What happened next became both part of the BBC's video Managing In The Competitive Environment and a case study in the Open University's MBA programme, a notoriety at which Doughty pulls a wry face. "It was a classic story," he says. "We were in a fixed cycle. We needed money to develop our market, but we needed money from the market in order to do it. In light of our immediate past history, looking for extra funding from institutional sources was, er, let us say, impractical." In the end, the only option left to Doughty and his team was that proffered with gentle insistence by the nice men from Yamaha.

Within five years of the takeover, sales on Premier brands alone had doubled. This had nothing to do with the OEM (original equipment manufacture) of Yamaha's own ranges at Leicester - "They never took up more than 30% of our capacity," Doughty points out - but it did have everything to do with a corporate reinvention for which the company's new chairman has nothing but admiration. "I read vast amounts of misinformation about the Japanese every day," Doughty notes. "In fact, their real strength is a patient and constant application to detail, an ability to say, 'Well, let's start by looking at this corner', and working from there."

Among other corners to come under Yamaha's gimlet-eyed scrutiny at Premier were up-market suppliers. "In the old days," says Doughty, "we simply accepted price rises and passed them on. In the last five years, we've been able to adopt a much more aggressive policy on price increase. Not so long ago, I received a letter from a supplier saying, 'We regret we are having to put our prices up by nine per cent'. I wrote back and said, 'Then I regret we are unable to offer you any further business', and we settled at, well, let's say x%. Do you know what amazed me? I found out later that they had sent out 2,000 letters, and only six recipients had actually gone back and queried it."

If this Oriental purchasing toughness seems at odds with Premier's old smoky-basement-blues corporate culture, then Doughty's reinvention of his company's product is more heterodox still. "This business is like motor-cars," he notes, in a metaphor designed to strike a chill into the heart of anyone with a plectrum and a ponytail. "You've got to know what colours sell - red, white and black, just like cars - and you've got to have the range. Our biggest kits, like the Premier Sigma Maple, are about the most innovative in the world, BMWs, if you like. But we've also got entry-level stuff, Ford Escorts. Tinted windows? We do black drumheads. Same sort of thing, really."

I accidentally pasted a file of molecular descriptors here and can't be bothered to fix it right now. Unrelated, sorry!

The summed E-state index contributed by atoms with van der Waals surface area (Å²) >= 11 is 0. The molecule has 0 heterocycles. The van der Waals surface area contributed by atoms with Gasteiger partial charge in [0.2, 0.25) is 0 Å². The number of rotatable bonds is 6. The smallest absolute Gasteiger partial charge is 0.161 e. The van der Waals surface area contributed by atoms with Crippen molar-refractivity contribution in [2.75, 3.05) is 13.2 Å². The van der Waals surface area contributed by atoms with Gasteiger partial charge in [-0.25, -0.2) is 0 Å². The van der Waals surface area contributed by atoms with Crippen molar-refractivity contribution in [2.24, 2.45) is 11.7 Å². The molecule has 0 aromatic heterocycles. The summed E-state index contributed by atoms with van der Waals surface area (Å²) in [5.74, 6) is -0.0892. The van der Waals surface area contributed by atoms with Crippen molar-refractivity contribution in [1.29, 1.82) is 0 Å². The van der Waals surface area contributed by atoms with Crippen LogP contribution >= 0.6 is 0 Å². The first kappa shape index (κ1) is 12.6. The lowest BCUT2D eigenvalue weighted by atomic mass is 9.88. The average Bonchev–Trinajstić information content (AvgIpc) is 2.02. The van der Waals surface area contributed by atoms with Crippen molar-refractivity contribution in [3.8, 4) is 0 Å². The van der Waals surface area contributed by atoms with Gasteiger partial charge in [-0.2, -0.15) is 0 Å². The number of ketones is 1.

At the same time, however, manufacturing the Yamaha Y9000 series, the product of his keenest rival (widely viewed as the world's best rock drum kit), under his own roof, has alerted Doughty to the necessity of retaining brand identity in the face of his product's reinvention. "The music industry is still to a large extent dominated by personality cults," he says, "and that's dangerous."

Since the non-drumming, 59-year-old Doughty makes an unlikely pop cult figure himself, he has craftily elected to make a cult out of his firm. This he has done by circumnavigating dealers and appealing directly to customers by way of a glossy bi-monthly newsletter called Rebound. This fosters a sense of drummy clubmanship while at the same time advertising Premier's products. The last issue carried the heart-warming tale of the murder of the drummer of a German band called Die Toten Hosen (which translates, felicitously enough, as The Dead Trousers) by irate neighbours. All clients are computer-coded on a 7,000-strong UK database, there is a helpline for young drummers in need of advice and owners of Premier kits are encouraged to look upon the Leicester factory as a sort of percussive and visitable Valhalla.

All this has left Doughty in a very happy frame of mind indeed. Being seen to manufacture Yamaha's respected range of instruments has, on the one hand, done Premier's modernist credentials nothing but good. On the other, Doughty can still lay claim to Premier's "heritage, a quality that does you no harm at all as long as you don't get sentimental about it".

On the former level, Doughty envisages Premier's future culture as a hearty hybridisation of both Far Eastern and northern European ideologies. "We've probably had in microcosm the most closely-focused Japanese experience of any British company ever, and I can see both the strengths and the drawbacks of Japanese corporate methods as a result," he says. "One weakness is that they don't produce generalists. The emphasis on jirei (personal mission) is irritating as, occasionally, there is a tendency to over-concentration on detail."

In financial terms, too, Yamaha's departure has left cause for optimism. Doughty confirms that there will be "a continuing commercial association" with the Japanese firm (although to what tune he will not say), and that Yamaha's "generous and honourable" bequest of some £3.5 million in plant and machinery leaves him in a position to take on all comers. Well-placed sources suggest that dodgy year-end results over the last five years were a result of the parent company's aggressive underpricing of its own brands. Left to its own devices, Premier can do what it likes with margins. It has recently launched a new, top-of-the-market drum range, the Sigma.

As the Rising Sun sets over Leicester, it creates a rosy glow. If Doughty's reading of the Japanese economy is correct, it is a light that may become more widespread.